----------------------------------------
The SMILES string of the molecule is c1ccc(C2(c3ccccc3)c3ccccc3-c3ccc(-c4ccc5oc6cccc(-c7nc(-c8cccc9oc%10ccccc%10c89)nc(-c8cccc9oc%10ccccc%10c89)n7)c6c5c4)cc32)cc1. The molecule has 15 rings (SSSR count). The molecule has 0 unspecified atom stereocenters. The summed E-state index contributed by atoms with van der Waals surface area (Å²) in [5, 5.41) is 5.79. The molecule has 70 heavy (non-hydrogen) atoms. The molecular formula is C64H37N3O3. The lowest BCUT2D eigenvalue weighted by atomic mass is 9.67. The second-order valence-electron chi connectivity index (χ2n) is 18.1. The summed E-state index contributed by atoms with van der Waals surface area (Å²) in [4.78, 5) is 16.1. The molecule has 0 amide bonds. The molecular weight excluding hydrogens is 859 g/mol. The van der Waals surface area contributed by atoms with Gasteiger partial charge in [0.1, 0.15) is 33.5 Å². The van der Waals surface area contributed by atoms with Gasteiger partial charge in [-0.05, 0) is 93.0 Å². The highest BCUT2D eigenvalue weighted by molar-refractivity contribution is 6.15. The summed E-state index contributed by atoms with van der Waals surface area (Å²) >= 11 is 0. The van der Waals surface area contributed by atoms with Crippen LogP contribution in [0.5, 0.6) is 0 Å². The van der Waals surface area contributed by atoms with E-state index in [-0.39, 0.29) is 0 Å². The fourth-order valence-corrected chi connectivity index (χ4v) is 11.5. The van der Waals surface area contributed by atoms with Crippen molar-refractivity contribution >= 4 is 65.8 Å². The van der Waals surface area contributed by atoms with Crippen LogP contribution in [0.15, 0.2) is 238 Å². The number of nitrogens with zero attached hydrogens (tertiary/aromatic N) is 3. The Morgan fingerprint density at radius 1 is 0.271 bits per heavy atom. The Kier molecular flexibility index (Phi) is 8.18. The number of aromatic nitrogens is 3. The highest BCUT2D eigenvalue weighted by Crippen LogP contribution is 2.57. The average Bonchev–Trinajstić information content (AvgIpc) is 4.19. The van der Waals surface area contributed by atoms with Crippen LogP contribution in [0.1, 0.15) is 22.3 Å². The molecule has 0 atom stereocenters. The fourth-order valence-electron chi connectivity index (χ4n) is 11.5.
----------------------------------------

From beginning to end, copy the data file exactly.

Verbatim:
The SMILES string of the molecule is c1ccc(C2(c3ccccc3)c3ccccc3-c3ccc(-c4ccc5oc6cccc(-c7nc(-c8cccc9oc%10ccccc%10c89)nc(-c8cccc9oc%10ccccc%10c89)n7)c6c5c4)cc32)cc1. The molecule has 15 rings (SSSR count). The molecule has 0 unspecified atom stereocenters. The summed E-state index contributed by atoms with van der Waals surface area (Å²) in [5, 5.41) is 5.79. The molecule has 70 heavy (non-hydrogen) atoms. The molecular formula is C64H37N3O3. The lowest BCUT2D eigenvalue weighted by atomic mass is 9.67. The second-order valence-electron chi connectivity index (χ2n) is 18.1. The summed E-state index contributed by atoms with van der Waals surface area (Å²) in [4.78, 5) is 16.1. The molecule has 0 amide bonds. The molecular weight excluding hydrogens is 859 g/mol. The van der Waals surface area contributed by atoms with Gasteiger partial charge in [0.1, 0.15) is 33.5 Å². The van der Waals surface area contributed by atoms with Gasteiger partial charge in [-0.05, 0) is 93.0 Å². The highest BCUT2D eigenvalue weighted by molar-refractivity contribution is 6.15. The summed E-state index contributed by atoms with van der Waals surface area (Å²) >= 11 is 0. The van der Waals surface area contributed by atoms with Crippen LogP contribution in [0.5, 0.6) is 0 Å². The van der Waals surface area contributed by atoms with E-state index in [-0.39, 0.29) is 0 Å². The fourth-order valence-corrected chi connectivity index (χ4v) is 11.5. The van der Waals surface area contributed by atoms with Crippen molar-refractivity contribution >= 4 is 65.8 Å². The van der Waals surface area contributed by atoms with Crippen LogP contribution in [0.15, 0.2) is 238 Å². The number of nitrogens with zero attached hydrogens (tertiary/aromatic N) is 3. The Morgan fingerprint density at radius 1 is 0.271 bits per heavy atom. The Kier molecular flexibility index (Phi) is 8.18. The number of aromatic nitrogens is 3. The highest BCUT2D eigenvalue weighted by Crippen LogP contribution is 2.57. The average Bonchev–Trinajstić information content (AvgIpc) is 4.19. The van der Waals surface area contributed by atoms with Crippen LogP contribution in [0.1, 0.15) is 22.3 Å². The molecule has 0 atom stereocenters. The fourth-order valence-electron chi connectivity index (χ4n) is 11.5.